It’s hard to know where to start this one, I have so much in my brain! Lots of people have been sharing their reflections two years on from February 22nd 2011. It’s been really good to read and listen, and consider my own thoughts and feelings now that some time has passed.
On reflection, I think I was pretty deeply traumatised for the first six months after the earthquake. I had all the classic signs – inability to concentrate, feeling restless or anxious, easily stressed, trouble sleeping, random crying. I’m glad that part has passed – as I knew it would.
But it’s been hard to move on. After a traumatic event – like when someone dies suddenly – there is a period of shock, and then grieving and a sense of loss, and then eventually a letting go. I wish I could. Sometimes people express surprise to me that it’s still at the top of my mind – something I still talk about a lot (are you sick of hearing about it? If you’re not from round here, probably).
If you were in Christchurch every day, you would understand why most of us haven’t been able to put it behind us. I’ve moved from shock, to grieving, a sense of loss, to road cones and destruction and waiting for insurance companies and EQC and being told that it’s a long road ahead. My every day starts with remembering what we’ve been through and where we are up to – I back down my driveway and have to think about what to do next – I never quite know where the roads will be closed, detouring, causing banked-up traffic. It reminds me everyday what I went through.
Sometimes people ask why don’t I just leave this dangerous, depressing place. Think about it. Would you leave your home, your job, your children, your grandchildren, your friends and extended family if you were in my shoes? That seems like the opposite of a good idea. They are what hold me together. I would be less frustrated by road cones somewhere else, but I’d be leaving my entire life behind. So for now, this is where I stay (sometimes I feel a little trapped, but it passes).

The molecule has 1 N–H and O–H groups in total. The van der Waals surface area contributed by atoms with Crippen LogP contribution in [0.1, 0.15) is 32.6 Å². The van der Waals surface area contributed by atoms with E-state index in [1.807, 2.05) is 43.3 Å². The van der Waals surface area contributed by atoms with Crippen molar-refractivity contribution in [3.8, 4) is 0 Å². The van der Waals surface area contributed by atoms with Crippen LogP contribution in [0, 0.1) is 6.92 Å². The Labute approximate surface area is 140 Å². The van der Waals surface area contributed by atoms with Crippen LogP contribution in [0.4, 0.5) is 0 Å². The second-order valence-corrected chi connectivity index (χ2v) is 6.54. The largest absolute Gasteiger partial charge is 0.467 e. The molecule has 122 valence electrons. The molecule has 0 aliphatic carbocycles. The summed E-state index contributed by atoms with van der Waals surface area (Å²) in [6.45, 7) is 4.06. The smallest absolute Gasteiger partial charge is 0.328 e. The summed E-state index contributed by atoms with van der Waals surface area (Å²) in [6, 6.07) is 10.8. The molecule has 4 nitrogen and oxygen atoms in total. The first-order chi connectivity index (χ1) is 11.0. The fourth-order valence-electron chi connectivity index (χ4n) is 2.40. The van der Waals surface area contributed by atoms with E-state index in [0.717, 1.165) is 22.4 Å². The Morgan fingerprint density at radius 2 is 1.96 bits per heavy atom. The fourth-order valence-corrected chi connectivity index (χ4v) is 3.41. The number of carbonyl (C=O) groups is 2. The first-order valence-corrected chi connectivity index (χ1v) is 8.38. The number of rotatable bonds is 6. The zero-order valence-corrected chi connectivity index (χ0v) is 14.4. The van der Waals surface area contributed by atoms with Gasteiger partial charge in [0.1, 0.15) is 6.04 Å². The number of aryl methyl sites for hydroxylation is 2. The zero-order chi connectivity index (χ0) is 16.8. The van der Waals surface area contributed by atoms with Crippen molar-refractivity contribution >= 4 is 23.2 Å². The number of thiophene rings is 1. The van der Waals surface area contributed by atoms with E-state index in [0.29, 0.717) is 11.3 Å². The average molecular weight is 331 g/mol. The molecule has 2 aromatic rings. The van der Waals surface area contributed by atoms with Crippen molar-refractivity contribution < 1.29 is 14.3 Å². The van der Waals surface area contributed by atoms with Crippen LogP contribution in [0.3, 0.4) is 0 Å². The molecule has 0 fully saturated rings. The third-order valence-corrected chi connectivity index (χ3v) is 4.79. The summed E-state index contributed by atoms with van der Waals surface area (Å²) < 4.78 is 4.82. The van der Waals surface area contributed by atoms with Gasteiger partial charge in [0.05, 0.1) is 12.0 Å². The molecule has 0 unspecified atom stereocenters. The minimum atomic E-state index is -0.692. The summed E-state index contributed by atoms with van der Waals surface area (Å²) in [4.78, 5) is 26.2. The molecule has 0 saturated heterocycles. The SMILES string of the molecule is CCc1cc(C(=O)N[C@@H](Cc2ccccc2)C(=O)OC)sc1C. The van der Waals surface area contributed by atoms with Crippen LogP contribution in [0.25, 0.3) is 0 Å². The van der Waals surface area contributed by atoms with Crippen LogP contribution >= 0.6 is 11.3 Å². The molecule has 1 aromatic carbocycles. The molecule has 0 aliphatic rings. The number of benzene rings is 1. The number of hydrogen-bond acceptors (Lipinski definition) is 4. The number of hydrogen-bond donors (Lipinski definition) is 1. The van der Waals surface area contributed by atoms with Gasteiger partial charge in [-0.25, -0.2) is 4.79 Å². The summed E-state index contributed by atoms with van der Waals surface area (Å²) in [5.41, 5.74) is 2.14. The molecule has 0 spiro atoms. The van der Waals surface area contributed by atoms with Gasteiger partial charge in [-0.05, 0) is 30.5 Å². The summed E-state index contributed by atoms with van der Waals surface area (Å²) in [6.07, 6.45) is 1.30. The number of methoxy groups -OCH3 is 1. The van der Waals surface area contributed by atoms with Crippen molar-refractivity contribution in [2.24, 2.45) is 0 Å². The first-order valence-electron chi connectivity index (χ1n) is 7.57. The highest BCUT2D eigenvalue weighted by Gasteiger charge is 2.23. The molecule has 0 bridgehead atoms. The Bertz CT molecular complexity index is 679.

And because I’m not one to wallow in the boo-hoos, there are some great things happening too. Reality has changed, and to be honest most of it sucks, but here and there are bright little sparks of awesomeness that make it a bit better. Our wrecked city is actually looking pretty cool in places. It’s like someone bombed it and then left children to rebuild. There are strange and colourful gap fillers popping up all over the place. I love them so much – going to the city it makes me so happy to see a pavilion made from wooden pallets, a mall made from containers, a library in a fridge, a cathedral made from cardboard for goodness sake! We had the city pulled out from under us, and people have been so creative about poking bits of it back in. I hope it stays, and grows.
I sat in Latimer Square today (it was a triage zone for the city on the day) with hundreds of others today and thought about all this. People talking about their thoughts and feelings. What are my thoughts and feelings? My thought is “the recovery is taking forever, I want to move on”, and my feelings are “grief and loss and sadness and happiness”.
Those 20 seconds on February 22nd 2011 changed everything. We can’t go back and the way forward will be slow. That’s reality for me.